Mets crumbling under Wilpons’ debts

Among the events in Mets history that will live in infamy, Jose Reyes’ defection to the Marlins ranks close to the top — right there with the trade that sent Tom Seaver to the Reds in 1977.

Yes, it’s true, Reyes is leaving of his own free will, signing a wildly overpriced six-year, $106 million contract. But his absence will be no less traumatic to Mets fans than Seaver’s. Both were superstars of their generations in Flushing. Both departures reflected badly on ownership — especially in Reyes’ case.

Make no mistake about the shortstop’s motivation: He walked not because he was greedy or had a grudge against the Mets. Reyes is history because the Wilpons opened the door and all but escorted him out. The family, steeped in debt, couldn’t afford to keep Reyes, and never had any intention of paying him another dollar once his contract expired in 2011.

GM Sandy Alderson confirmed the team’s dire financial situation on Sunday night. In admitting defeat on Reyes, he said the Mets had lost a staggering $70 million in 2011 alone.

If anything, the Marlins did the Wilpons a favor by bidding against themselves. With a deal that could pay as much as $111 million including a buyout in 2018, Miami kept the Mets from having to engage in a negotiation they didn’t have the stomach or resources for. And that’s the take-away from their biggest setback in decades: The Wilpons, clearly, are no longer able to finance a big-market team.

If Bud Selig is interested in across-the-board fairness — if he’s sincere about a uniform application of his rules — he has to take a hard look at the Mets’ finances, the same way he put Frank McCourt under a microscope.

Both are marquee franchises hurting for money. The only difference is that Selig personally detested McCourt. The Wilpons, however, have been given a much wider berth, owing in part to the commissioner’s longstanding friendship with Fred Wilpon.

McCourt had to be squeezed out of the ownership circle for misuse of the Dodgers’ assets. Now it’s time for Selig to ask what happened to the $25 million loan that MLB floated the Mets in 2010, which has yet to be repaid.

The money wasn’t a gift to the Wilpons; it was supposed to keep the Mets relevant until they regained financial stability. But still facing a mountain of debt, the Mets simply couldn’t make a concerted effort to pursue Reyes. Fact is, they never even made an offer.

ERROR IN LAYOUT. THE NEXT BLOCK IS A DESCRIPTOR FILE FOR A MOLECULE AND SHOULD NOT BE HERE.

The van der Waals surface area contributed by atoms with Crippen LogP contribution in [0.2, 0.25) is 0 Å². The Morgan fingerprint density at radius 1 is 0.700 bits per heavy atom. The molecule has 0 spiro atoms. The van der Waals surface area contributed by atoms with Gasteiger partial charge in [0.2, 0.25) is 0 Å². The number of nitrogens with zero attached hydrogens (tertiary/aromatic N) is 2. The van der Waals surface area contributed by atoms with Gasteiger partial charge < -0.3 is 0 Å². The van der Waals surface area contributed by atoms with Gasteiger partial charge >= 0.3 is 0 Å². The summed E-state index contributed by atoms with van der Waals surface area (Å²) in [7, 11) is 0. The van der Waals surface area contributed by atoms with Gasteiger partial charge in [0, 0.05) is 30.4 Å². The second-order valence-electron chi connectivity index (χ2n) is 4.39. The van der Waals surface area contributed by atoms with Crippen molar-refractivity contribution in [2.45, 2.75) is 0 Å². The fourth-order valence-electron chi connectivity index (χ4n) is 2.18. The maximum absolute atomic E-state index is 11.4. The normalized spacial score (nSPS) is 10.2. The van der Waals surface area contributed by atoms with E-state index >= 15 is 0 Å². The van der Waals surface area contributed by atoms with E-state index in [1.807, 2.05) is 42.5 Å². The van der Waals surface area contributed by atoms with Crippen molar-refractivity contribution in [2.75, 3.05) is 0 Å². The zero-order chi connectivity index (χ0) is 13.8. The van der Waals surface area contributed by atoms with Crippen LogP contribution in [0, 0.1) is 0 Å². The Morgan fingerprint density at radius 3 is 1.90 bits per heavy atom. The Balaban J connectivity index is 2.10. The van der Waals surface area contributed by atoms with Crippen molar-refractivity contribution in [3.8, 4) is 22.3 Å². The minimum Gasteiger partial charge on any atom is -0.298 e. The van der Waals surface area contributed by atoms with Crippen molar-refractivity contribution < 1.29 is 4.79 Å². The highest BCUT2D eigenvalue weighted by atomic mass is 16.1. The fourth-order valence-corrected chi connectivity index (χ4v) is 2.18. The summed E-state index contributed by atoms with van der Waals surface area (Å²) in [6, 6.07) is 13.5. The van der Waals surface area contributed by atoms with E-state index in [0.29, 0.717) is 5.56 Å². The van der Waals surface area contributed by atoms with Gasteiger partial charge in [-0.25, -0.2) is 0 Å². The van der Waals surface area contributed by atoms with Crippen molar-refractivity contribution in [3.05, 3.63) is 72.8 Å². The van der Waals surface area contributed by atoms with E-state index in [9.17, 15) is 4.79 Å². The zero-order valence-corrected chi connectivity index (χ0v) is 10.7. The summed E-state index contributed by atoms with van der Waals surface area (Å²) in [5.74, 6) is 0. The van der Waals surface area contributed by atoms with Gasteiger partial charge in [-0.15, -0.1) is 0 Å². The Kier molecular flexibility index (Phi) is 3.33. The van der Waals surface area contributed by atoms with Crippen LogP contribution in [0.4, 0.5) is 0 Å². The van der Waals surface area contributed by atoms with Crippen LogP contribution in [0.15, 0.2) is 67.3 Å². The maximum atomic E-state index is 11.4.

If the Wilpons didn’t even try to keep their best player, what hope is there for the future? What possible sales pitch can the Mets use to bring fans to the ballpark in 2012? They’ve already lost 40 percent of the four million loyalists they drew in 2008. And with anti-ownership sentiment exploding on blogs and message boards — not to mention the likelihood of a last-place finish next summer — it’s possible the Mets will fail to attract two million fans for the first since 1997.

No wonder Alderson looked so uncomfortable answering questions on Sunday night at the winter meetings. The GM said he hasn’t given up on 2012, citing the Cardinals and Diamondbacks as examples of what a can-do work ethic can accomplish. But none of Alderson’s pronouncements sounded convincing, not as he continues to stand in front of the slings and arrows meant for the Wilpons.

Alderson, who came to the Mets with a sterling reputation, didn’t sign up to shepherd a team that’s going broke. That wasn’t in his initial job description. Yet, look at the trend line: The Wilpons are savaging what was once a $140 million payroll by some $50 million next year.

Trying to topple toe Braves and Phillies, not to mention the now-surging Marlins and even the Nationals, will be impossible on just $90 million, especially with only two established players remaining on the roster.

David Wright and Johan Santana are all that’s left, and don’t think for a minute the Wilpons aren’t already doing the math on trading their star third baseman. It’s the only way to cope with the huge checks the Mets will soon have to write.

Consider: The Wilpons owe $430 million in principal of a loan against the team, due in 2014. They owe $450 million in principal of a loan against SNY, due in 2015. They owe an estimated $600 million, due in $25 million increments every six months, on the ballpark.

And we haven’t even mentioned the collateral damage from the Madoff lawsuit, which currently stands at $83 million. That is, unless Judge Jed Rakoff’s recent ruling, which was favorable to the Mets, is allowed to stand. If Rakoff’s calculations are reversed on appeal, the Wilpons could be on the hook for hundreds of millions more.

That explains everything about the Mets’ restraint over Reyes, and their reaction to losing him on Sunday, which could be distilled to two words: Oh, well.

Nowhere in Alderson’s postmortem was a hint of embarrassment or regret at the way Reyes left, or to whom the war was lost. Not the respected franchises like the Phillies or Giants, but the upstart Marlins, who went crazy with the dollars because of one overriding obsession: They had to have Reyes in the starting lineup on Opening Day in 2012. No matter what.

The Mets? They had no such energy. They had no plan, period. Alderson’s strategy was reduced to hoping no one would consider Reyes worthy of $100-plus million. Then, in a depressed market, the Mets could play to his loyalty.

It was a long shot, to be sure, and the Mets ensured their doom by failing to make Reyes a priority. Even when they had a five-day window of negotiating exclusivity, the Mets didn’t see fit to woo Reyes. Now we know why. It’s hard to fake it when you’re broke.